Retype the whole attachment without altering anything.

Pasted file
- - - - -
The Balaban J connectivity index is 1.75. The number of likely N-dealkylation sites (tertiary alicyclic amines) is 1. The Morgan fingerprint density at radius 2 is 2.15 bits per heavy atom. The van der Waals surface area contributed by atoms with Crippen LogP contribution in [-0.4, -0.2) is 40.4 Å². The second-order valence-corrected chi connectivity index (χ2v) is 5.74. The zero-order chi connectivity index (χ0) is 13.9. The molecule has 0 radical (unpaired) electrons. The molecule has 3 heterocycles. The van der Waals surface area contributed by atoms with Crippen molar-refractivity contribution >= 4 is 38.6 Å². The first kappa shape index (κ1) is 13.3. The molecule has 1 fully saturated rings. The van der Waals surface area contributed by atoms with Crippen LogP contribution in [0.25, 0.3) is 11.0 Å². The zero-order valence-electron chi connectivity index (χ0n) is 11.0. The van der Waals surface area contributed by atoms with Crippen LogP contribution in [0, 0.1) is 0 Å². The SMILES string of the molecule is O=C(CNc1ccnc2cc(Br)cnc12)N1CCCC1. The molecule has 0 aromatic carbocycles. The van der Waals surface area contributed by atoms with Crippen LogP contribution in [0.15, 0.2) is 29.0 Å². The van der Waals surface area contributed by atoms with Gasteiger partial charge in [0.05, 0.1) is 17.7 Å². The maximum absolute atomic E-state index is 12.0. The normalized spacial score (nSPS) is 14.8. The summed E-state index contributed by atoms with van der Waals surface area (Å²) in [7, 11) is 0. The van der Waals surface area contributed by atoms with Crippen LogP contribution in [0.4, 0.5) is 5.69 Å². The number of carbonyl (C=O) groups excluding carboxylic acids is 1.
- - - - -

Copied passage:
The Balaban J connectivity index is 1.75. The number of likely N-dealkylation sites (tertiary alicyclic amines) is 1. The Morgan fingerprint density at radius 2 is 2.15 bits per heavy atom. The van der Waals surface area contributed by atoms with Crippen LogP contribution in [-0.4, -0.2) is 40.4 Å². The second-order valence-corrected chi connectivity index (χ2v) is 5.74. The zero-order chi connectivity index (χ0) is 13.9. The molecule has 0 radical (unpaired) electrons. The molecule has 3 heterocycles. The van der Waals surface area contributed by atoms with Crippen molar-refractivity contribution >= 4 is 38.6 Å². The first kappa shape index (κ1) is 13.3. The molecule has 1 fully saturated rings. The van der Waals surface area contributed by atoms with Crippen LogP contribution in [0.25, 0.3) is 11.0 Å². The zero-order valence-electron chi connectivity index (χ0n) is 11.0. The van der Waals surface area contributed by atoms with Crippen LogP contribution in [0, 0.1) is 0 Å². The SMILES string of the molecule is O=C(CNc1ccnc2cc(Br)cnc12)N1CCCC1. The molecule has 0 aromatic carbocycles. The van der Waals surface area contributed by atoms with Crippen LogP contribution in [0.15, 0.2) is 29.0 Å². The van der Waals surface area contributed by atoms with Gasteiger partial charge in [0.05, 0.1) is 17.7 Å². The maximum absolute atomic E-state index is 12.0. The normalized spacial score (nSPS) is 14.8. The summed E-state index contributed by atoms with van der Waals surface area (Å²) in [7, 11) is 0. The van der Waals surface area contributed by atoms with Crippen LogP contribution in [0.4, 0.5) is 5.69 Å². The number of carbonyl (C=O) groups excluding carboxylic acids is 1.